Dobson’s Lyrics Will Live On

DobsonI didn’t know him. I didn’t know of him. Man, I love when awareness smacks me so hard I have to spend days in study, listening mode, and one mind-blowing rationalization leads to another.

In this case I’m talking about Texas-born songwriter and novelist Richard Dobson, who last week passed away in Switzerland, where he lived with his wife much of the last 17 years. He was 75. His songs were recorded by the likes of Johnny Cash, June Carter Cash, Guy Clark, David Allan Coe, Nanci Griffith, Kelly Willis, Carlene Carter and many others. One of his books is entitled: Pleasures of the High Rhine – A Texas Singer in Exile.

“Forever, For Always, For Certain,” “Baby Ride Easy,” “Old Friends,” “Piece of Wood and Steel,” and the one that’s been running continually in my head for the last week, “Hard By The Highway,” are a few of his many song titles. None were mainstream hits, but Dobson’s songs were poetic and visual.

Dobson was no follower. But he followed three of his renegade songwriting brothers, Townes Van Zandt (“Poncho and Lefty,” cover of The Rolling Stones’ “Dead Flowers” at the end of The Big Lebowski), Steve Young (Seven Bridges Road), and Clark (Desperados Waiting on a Train) to eternity.

These free spirits and outlaw tunesmiths can be seen in the 1976 documentary Heartworn Highways (or many youtube titles), sitting around with a few other up-and-comers – Rodney Crowell, Steve Earle, Coe, Gamble Rogers, Jim McGuire, The Charlie Daniels Band, Larry Jon Wilson taking turns picking their tunes, chatting, telling stories, coming down from gigs in prisons and high schools. Here are the lyrics to “Hard By The Highway”:


Five hundred miles from the Mexican border

The days getting shorter, the nights getting colder

Hard by the highway, he leans on her shoulder

A little bit tired and a little bit older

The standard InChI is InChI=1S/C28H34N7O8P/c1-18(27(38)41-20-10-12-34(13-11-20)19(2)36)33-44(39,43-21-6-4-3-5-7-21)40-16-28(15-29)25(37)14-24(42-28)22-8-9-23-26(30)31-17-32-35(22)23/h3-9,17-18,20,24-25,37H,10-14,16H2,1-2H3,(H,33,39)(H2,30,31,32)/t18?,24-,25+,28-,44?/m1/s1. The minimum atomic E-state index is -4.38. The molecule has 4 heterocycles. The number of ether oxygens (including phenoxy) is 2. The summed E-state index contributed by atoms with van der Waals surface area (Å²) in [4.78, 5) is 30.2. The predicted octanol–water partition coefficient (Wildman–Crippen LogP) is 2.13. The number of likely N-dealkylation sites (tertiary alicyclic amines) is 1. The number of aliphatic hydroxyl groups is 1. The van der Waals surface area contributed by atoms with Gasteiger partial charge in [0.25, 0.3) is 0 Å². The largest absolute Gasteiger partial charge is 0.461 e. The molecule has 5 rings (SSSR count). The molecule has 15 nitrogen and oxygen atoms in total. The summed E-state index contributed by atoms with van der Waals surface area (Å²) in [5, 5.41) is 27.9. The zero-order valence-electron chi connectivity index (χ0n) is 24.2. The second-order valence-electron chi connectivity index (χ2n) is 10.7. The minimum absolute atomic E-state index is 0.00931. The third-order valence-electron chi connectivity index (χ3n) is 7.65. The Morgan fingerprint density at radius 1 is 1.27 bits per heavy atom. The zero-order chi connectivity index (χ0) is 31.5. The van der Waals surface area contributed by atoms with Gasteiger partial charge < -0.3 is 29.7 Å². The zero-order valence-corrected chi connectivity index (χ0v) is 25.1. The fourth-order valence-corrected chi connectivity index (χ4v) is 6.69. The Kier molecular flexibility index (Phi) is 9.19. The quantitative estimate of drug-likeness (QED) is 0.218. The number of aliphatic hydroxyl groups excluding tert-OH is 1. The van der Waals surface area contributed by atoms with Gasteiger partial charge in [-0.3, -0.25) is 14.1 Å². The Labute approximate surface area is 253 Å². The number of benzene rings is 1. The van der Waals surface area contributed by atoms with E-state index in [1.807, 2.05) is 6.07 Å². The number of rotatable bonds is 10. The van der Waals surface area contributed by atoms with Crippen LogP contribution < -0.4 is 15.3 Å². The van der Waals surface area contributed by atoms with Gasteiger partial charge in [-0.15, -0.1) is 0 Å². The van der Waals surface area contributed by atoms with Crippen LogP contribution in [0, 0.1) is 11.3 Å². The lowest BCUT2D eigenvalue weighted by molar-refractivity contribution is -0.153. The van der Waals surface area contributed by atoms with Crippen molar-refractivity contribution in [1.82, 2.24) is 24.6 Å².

The days keep on running, down through the seasons

Running like a prairie fire, wild with no reason

The Devil’s to pay for the moments he’s seizing

Still nothing is lost that’s left to believe in


He’s got little to lose and his only companions

Are the liquor that he loves, the rambling and the gambling

The coyote answers from back in the canyon

Hungry for more than plain understanding

Sometimes it gets hard, sometimes it’s amusing

When kindness repaid is just an illusion

When blind men know best what to make of confusion

And dead men know nothing at all


Still he dreams of a lady who’ll lay down beside him

He prays for the day when the sweet Lord will guide him

To one who might drain all the poison inside him

Let him hang up his boots with his traveling behind him

But it’s five hundred miles from the Mexican border

The days getting shorter, the nights getting colder

As hard by the highway he leans on her shoulder

A little bit tired, a little bit older

See it at:

 Rodney Crowell’s new “Nashville, 1972” mentions many in the group:

 John Prine called Dobson one of the country’s finest songwriters. He was tabbed the Hemingway of country music by Nanci Griffith, which to me means he will not be forgotten, and his words will live on.  

© 2017






















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